‘I was known as Paul Simms back then; my mum divorced and changed my name.’ ‘Paul Simms?’
‘Yeah. You remember?’
‘You stole my lunch money, made Sally cry.’
‘Ha, ha! That’s the one.’ Paul guffawed. ‘Don’t worry, though, I made it up to Sally a few years later. We had a bit of a fling, y’know. She was well up for it. Only fifteen.’
Roger glared at Paul.
‘Look, mate, don’t take my word for it, ask her.’
‘She wouldn’t look twice at a loser like you,’ blurted Roger.
‘Let’s end this conversation before you regret opening your mouth.’
‘Tough words. You were a bit of a wimp at school, I seem to recall.’
‘Hey, c’mon, let’s forget all that… It was in the past… we were kids. What d’ya say we go to a strip club or something? It’s still early.’
‘It’s two in the morning.’
‘Yeah, like I said: early.’ Roger began to laugh, then retched and ended up being sick in the back of the cab.
‘Bloody hell, I’ll charge you extra for that!’ shouted the taxi driver.
They reached Paul’s house and he stepped out of the cab. ‘See you later, alligator. He’s paying,’ said Paul as he waved at Roger and stuck up a middle finger.
That’s when Roger had told him he deserved to die.
How come a useless drunk ended up Managing Director of this place? Roger shook his head and pushed open the office door. Surely it couldn’t be the same man; he would have seen his CV—if it was that Paul Squires, he’d never have invited him for an interview. Or would he? Did he have some kind of bitter revenge planned?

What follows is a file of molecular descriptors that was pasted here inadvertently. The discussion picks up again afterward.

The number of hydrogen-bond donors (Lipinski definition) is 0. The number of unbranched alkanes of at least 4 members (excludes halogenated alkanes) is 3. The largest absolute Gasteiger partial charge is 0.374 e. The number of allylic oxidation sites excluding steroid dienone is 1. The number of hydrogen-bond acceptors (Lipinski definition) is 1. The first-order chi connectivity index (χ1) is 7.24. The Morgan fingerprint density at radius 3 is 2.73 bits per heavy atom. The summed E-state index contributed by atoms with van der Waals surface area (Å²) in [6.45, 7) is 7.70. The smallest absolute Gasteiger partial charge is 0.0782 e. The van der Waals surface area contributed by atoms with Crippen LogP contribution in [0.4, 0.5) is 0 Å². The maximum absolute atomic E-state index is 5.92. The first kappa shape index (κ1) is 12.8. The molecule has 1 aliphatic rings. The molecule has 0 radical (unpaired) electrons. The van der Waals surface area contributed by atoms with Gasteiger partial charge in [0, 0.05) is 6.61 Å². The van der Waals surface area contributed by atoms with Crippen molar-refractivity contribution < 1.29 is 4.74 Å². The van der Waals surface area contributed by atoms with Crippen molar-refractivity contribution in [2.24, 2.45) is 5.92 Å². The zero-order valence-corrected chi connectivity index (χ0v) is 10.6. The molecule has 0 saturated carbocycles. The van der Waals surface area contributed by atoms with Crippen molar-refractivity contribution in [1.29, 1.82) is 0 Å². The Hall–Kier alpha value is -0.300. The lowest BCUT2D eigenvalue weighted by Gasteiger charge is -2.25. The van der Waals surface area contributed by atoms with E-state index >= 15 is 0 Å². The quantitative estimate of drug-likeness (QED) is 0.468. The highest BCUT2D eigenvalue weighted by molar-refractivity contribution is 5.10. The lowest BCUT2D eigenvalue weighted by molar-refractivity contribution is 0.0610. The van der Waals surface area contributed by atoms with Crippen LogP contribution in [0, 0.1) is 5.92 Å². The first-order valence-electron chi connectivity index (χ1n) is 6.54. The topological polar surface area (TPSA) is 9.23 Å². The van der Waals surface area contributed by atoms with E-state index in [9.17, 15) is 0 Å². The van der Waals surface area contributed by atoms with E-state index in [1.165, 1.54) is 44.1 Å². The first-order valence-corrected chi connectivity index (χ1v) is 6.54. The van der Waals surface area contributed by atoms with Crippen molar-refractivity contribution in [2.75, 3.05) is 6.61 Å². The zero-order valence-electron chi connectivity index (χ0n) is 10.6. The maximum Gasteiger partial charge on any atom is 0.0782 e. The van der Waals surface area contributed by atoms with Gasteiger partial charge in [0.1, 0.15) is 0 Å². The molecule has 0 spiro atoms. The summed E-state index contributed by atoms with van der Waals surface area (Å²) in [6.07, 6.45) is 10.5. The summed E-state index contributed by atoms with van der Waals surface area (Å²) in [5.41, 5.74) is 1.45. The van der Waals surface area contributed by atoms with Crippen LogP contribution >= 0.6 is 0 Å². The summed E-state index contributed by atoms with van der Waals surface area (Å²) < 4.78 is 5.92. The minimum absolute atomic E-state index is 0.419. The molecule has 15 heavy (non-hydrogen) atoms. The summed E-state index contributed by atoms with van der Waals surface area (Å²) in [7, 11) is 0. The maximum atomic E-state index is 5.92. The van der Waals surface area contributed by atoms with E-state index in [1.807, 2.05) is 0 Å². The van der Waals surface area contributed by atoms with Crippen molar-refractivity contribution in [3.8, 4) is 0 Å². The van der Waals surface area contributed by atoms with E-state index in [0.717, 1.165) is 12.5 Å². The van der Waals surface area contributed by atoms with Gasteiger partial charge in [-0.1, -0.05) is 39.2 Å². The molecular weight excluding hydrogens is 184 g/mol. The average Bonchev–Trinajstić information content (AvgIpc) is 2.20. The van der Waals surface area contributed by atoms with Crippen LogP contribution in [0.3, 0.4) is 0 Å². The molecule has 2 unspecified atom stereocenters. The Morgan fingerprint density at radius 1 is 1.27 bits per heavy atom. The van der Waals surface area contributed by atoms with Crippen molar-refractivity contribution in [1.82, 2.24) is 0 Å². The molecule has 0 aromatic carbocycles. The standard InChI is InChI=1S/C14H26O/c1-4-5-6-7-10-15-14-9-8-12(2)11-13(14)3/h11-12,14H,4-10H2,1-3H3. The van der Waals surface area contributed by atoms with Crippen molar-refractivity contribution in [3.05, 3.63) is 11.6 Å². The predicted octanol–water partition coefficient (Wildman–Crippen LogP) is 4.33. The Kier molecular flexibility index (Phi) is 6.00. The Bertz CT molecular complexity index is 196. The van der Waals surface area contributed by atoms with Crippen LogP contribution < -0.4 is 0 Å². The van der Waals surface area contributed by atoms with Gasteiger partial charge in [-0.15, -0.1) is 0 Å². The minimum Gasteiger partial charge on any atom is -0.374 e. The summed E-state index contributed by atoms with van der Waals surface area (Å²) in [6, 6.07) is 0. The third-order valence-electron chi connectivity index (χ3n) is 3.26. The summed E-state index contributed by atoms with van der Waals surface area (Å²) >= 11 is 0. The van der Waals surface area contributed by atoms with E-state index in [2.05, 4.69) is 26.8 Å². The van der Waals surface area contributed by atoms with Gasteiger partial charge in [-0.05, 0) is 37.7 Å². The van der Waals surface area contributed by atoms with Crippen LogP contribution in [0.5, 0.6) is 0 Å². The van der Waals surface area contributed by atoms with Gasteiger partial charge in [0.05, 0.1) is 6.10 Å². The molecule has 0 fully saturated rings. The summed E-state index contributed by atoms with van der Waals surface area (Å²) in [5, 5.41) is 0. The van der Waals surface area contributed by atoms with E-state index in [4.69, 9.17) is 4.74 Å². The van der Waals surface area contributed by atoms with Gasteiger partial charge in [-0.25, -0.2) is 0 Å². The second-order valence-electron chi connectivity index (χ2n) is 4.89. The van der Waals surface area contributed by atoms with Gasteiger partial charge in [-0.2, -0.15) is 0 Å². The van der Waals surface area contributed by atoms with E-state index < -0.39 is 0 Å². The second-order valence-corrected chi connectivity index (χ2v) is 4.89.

Recognition registered on Paul’s face as soon as Roger entered the room; he smiled broadly and stood up. ‘Well, well, well, we meet again, Roger Bainsford. As you can see, I am still very much alive.’
‘No need to apologise. I deserved it. Always did feel bad about making you pay for that taxi.’ He laughed. ‘It seems our paths were meant to cross many times in this lifetime.’
Roger braced himself. His entire being was screaming to leave, but he couldn’t afford to be unemployed any longer and this was the first job interview he’d secured in three months. Cursing his luck, he sat opposite Paul and said, ‘Listen, before we start, I’m sorry about what I said to you after Scott’s stag do. It was rude and wrong; I was a bit drunk myself.’
Paul held up a hand and frowned. ‘No apology necessary, I was the one in the wrong. Your CV’s impressive. I have to say, I was wondering if it would be awkward meeting up, but actually it’s quite nice.’
Roger forced a smile, not sure where the conversation was leading.
‘I’ve always fancied running a family business and you have all the experience I need.’
‘A family business?’
‘I bumped into your sister last month. She’s still as gorgeous as she was back then. She mentioned about you being out of work.’
‘Sally? Oh my God, she’s the one who suggested I apply here.’
‘I suggested it to her. We’re kind of seeing each other again. As I say, it’d be nice to have a family business.’
‘Oh, don’t worry, I’ve cleaned myself up. Haven’t had a drink for two years this May. That night in the cab kind of brought it home to me. I was really going off the rails. Seeing you again after all that time made me think, you know. I started to think of who I used to be, what I’d become, what I really wanted from life. You were right about me. I was a vile drunk. A loser.’
‘Please don’t apologise. So, when can you start?’